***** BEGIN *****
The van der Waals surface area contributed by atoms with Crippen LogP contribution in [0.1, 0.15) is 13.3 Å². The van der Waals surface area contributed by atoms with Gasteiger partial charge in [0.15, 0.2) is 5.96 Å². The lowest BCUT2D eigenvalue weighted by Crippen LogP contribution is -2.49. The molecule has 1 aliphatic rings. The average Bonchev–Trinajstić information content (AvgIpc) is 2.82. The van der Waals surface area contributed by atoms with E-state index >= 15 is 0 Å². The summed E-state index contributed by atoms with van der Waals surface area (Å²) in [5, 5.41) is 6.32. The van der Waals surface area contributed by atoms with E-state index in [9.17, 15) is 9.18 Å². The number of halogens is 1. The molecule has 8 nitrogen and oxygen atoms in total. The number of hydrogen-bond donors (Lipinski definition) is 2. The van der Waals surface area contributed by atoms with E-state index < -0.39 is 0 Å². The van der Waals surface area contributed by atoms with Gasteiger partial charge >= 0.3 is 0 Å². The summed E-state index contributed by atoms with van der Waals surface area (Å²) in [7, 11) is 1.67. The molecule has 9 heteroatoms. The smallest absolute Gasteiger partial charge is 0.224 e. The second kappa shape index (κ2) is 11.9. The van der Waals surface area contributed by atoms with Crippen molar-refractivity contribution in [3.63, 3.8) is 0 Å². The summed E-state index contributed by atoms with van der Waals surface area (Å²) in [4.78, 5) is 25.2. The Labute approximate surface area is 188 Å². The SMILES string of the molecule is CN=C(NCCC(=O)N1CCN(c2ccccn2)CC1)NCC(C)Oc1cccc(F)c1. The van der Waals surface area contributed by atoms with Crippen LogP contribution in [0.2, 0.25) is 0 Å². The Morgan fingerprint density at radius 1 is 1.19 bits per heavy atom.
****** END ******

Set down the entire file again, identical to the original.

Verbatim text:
The van der Waals surface area contributed by atoms with Crippen LogP contribution in [0.1, 0.15) is 13.3 Å². The van der Waals surface area contributed by atoms with Gasteiger partial charge in [0.15, 0.2) is 5.96 Å². The lowest BCUT2D eigenvalue weighted by Crippen LogP contribution is -2.49. The molecule has 1 aliphatic rings. The average Bonchev–Trinajstić information content (AvgIpc) is 2.82. The van der Waals surface area contributed by atoms with E-state index >= 15 is 0 Å². The summed E-state index contributed by atoms with van der Waals surface area (Å²) in [5, 5.41) is 6.32. The van der Waals surface area contributed by atoms with E-state index in [9.17, 15) is 9.18 Å². The number of halogens is 1. The molecule has 8 nitrogen and oxygen atoms in total. The number of hydrogen-bond donors (Lipinski definition) is 2. The van der Waals surface area contributed by atoms with E-state index < -0.39 is 0 Å². The van der Waals surface area contributed by atoms with Gasteiger partial charge >= 0.3 is 0 Å². The summed E-state index contributed by atoms with van der Waals surface area (Å²) in [7, 11) is 1.67. The molecule has 9 heteroatoms. The smallest absolute Gasteiger partial charge is 0.224 e. The second kappa shape index (κ2) is 11.9. The van der Waals surface area contributed by atoms with Crippen molar-refractivity contribution in [3.63, 3.8) is 0 Å². The summed E-state index contributed by atoms with van der Waals surface area (Å²) in [4.78, 5) is 25.2. The Labute approximate surface area is 188 Å². The SMILES string of the molecule is CN=C(NCCC(=O)N1CCN(c2ccccn2)CC1)NCC(C)Oc1cccc(F)c1. The van der Waals surface area contributed by atoms with Crippen LogP contribution in [0.2, 0.25) is 0 Å². The Morgan fingerprint density at radius 1 is 1.19 bits per heavy atom.